The fires in Australia have burnt the equivalent area of South Korea or Portland, according to The Guardian.
Sparking outrage and ecological concerns, the ongoing Australian wildfires are part of the country’s worst fire seasons on record. As of this week, the Australian Broadcasting Company reports the damage has so far totaled to 24 million acres, an amount larger than Portugal and more than 12 times the area burned in the 2018 California fires.
Currently, the damage of buildings totals over 2,000 in the state of New South Wales alone and is expected to increase, according to the New South Wales Rural Fire Service (NSW RFS).
The fires have also resulted in the death of at least 28 people and impacts the health of those exposed to the carbon monoxide. According to the BBC, recent readings of the air quality find it equivalent to smoking 37 cigarettes a day.
For wildlife, the destruction is larger; the damage to wildlife is disastrous with an estimated more than one billion animals lost. Scientists fear the damage to ecosystems, and with good reason: Australia holds some of the grandest biodiversity in the world, as the continent was isolated for millions of years. The diversity was previously threatened by human interaction and invasive species, but the ecological damage, according to Australia’s science research agency, CSIRO, is severe. However, the precise impact of the fires is hard to estimate because many animals that do survive will have other issues: diminishing natural food supplies, threats from predators, lack of shelter and corrupted water supplies.
Meanwhile, Kangaroo Island, a sanctuary for Australian wildlife, houses endangered species and distinct flora and fauna, surviving because the island’s habitats have remained pristine. Now, one-third of the island suffers from fires. Science News estimates “over half of the koala population on the island has been lost.”
In an interview with Vox, ecologist from the Australian National University Sarah Legge said, “some of the [species] will be brought to the brink of extinction as a result of this event. And if they’re not made extinct . . . I think this is the beginning of the end for them.”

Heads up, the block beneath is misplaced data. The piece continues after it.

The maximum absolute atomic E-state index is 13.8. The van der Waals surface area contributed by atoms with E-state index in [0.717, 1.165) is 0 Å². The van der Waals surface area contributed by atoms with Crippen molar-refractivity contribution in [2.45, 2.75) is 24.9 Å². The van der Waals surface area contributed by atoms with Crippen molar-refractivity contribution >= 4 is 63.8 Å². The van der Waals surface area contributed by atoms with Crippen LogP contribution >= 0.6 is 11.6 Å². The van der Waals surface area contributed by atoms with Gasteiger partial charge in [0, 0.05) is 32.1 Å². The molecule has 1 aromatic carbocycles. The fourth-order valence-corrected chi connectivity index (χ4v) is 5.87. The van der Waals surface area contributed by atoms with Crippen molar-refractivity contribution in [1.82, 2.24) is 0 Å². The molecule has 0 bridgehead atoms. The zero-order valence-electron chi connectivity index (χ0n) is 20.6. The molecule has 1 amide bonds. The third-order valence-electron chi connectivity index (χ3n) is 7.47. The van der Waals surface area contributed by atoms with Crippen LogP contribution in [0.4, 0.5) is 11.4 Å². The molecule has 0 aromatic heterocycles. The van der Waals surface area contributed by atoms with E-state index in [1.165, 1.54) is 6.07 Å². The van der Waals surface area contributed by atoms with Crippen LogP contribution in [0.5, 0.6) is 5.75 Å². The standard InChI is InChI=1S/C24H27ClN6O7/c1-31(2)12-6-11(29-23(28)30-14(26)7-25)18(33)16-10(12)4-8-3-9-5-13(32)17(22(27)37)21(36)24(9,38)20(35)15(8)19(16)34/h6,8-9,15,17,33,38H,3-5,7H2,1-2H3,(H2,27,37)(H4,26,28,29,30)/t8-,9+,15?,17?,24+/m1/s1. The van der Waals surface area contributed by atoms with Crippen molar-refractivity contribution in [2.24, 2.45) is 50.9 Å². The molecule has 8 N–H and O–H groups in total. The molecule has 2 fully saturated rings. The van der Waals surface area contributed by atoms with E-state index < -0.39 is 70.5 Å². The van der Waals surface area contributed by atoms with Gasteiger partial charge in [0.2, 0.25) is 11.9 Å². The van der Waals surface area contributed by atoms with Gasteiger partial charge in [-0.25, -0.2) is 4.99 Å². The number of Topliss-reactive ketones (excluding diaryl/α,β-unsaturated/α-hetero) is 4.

And, while the crisis continues, there have been some reprieves.
Amid the devastation, Operation Rock-Wallaby provides help to NSW’s key rock-wallaby colonies by dropping “over 4,000 pounds of vegetables” via helicopter, according to Matt Kean, NSW’s minister for energy and environment. Kean believes providing supplementary food will promote the survival of wallabies stranded with limited natural food.
Another environmental win was the saving of an intentionally hidden grove of prehistoric trees, which date to the time of dinosaurs. Less than 200 of the Wollemi pines remain, and both the NSW RFS and the NSW National Parks and Wildlife Service worked together to carry out “an unprecedented environmental protection mission,” Kean confirmed.
Over the weekend, severe thunderstorms have brought much-needed powerful rain to the firefighters battling the wildfires. The amount of rain varied wildly, ranging from drops to four inches, but dozens of fires persist. If it continues, the NSW RFS believes the rainstorms will be the solution to the region’s fires.
The NSW RFS tweeted, “Our fingers are crossed that this continues over the coming days.”
And while rain has helped dim some fires, it came with its own risks. The storms have brought severe weather warnings and could result in the formation of landslides in newly burned areas. According to CNN, years of drought have “left some regions so dry that rain just runs off the ground” and fires may have destroyed the vegetation that would usually absorb the water. The Victoria State Emergency Service reported a sinkhole 13 feet deep, Queensland experienced flash flooding and stranded citizens and scientists fear that the rain could harm animals that survived the bushfires.
Despite these setbacks, NSW RFS remains hopeful. Ray White, a group captain for a volunteer firefighter brigade, told the New York Times, “[The rain]’s not going to help the drought much. It’s just a start.”